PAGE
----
Human CMV vaccine trials: what if CMV caused a rash?

J Clin Virol. 2008 Mar;41(3):231-6. doi: 10.1016/j.jcv.2007.11.008. Epub 2007 Dec 21.


There are no apparent biologic obstacles to immunization against fetal/placental infection with cytomegalovirus (CMV), and vaccine candidates have been developed. The major obstacles for a human CMV vaccine are difficulties associated with the design and execution of efficacy trials. These trials will be prolonged with difficulties in recruiting subjects, and hampered by several factors: First is a lack of public awareness of CMV, making recruitment into vaccine trials difficult. Second is that trials using fetal infection as an endpoint will be prolonged since vaccine administration must occur preconception. Third, behavioral changes by subjects will affect infection rates, and controls for behavioral changes will have to be in place in any clinical trial. Fourth, not all women are at equal risk for CMV infections. High risk women may become infected by contact with young children or via sexual activity. Thus, the mode of acquisition may be a confounding variable in vaccine efficacy trials. In spite of these potential obstacles, successful evaluation of CMV vaccines is possible and likely when considered against similar obstacles encountered by several other recently licensed vaccines.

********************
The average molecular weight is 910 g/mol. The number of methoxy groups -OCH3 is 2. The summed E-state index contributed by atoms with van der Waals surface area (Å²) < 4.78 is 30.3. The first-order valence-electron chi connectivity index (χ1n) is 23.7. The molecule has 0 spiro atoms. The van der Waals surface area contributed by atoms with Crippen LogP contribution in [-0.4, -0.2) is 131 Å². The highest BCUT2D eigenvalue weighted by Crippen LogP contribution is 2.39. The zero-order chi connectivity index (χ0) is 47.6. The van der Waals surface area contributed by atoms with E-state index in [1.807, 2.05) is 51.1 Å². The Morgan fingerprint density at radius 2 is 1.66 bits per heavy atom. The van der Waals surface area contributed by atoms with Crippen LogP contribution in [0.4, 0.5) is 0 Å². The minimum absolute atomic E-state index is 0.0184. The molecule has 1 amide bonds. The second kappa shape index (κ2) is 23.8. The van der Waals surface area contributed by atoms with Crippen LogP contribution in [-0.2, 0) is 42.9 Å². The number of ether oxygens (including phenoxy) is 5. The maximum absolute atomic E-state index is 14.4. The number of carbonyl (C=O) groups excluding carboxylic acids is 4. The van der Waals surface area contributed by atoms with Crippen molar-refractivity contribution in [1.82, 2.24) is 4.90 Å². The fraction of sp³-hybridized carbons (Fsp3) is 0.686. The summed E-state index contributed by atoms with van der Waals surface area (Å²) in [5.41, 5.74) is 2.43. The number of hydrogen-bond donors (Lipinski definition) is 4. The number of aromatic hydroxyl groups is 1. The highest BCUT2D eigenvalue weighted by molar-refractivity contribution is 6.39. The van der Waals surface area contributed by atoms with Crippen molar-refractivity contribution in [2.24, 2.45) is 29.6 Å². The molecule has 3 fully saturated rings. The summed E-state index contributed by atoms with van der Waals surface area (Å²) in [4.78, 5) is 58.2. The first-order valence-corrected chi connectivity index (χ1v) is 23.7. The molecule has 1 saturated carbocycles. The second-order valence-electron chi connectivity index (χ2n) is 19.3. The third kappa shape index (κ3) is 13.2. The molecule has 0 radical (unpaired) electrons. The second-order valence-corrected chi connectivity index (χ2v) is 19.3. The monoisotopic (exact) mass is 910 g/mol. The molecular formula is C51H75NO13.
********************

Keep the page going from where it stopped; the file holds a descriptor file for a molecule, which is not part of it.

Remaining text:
Publication types

  • Review

MeSH terms

  • Adult
  • Child, Preschool
  • Clinical Trials as Topic*
  • Cytomegalovirus / immunology
  • Cytomegalovirus Infections / congenital*
  • Cytomegalovirus Infections / prevention & control*
  • Cytomegalovirus Infections / virology
  • Cytomegalovirus Vaccines / adverse effects*
  • Exanthema / etiology*
  • Female
  • Humans
  • Infant
  • Infant, Newborn
  • Pregnancy
  • Research Design* / standards


  • Cytomegalovirus Vaccines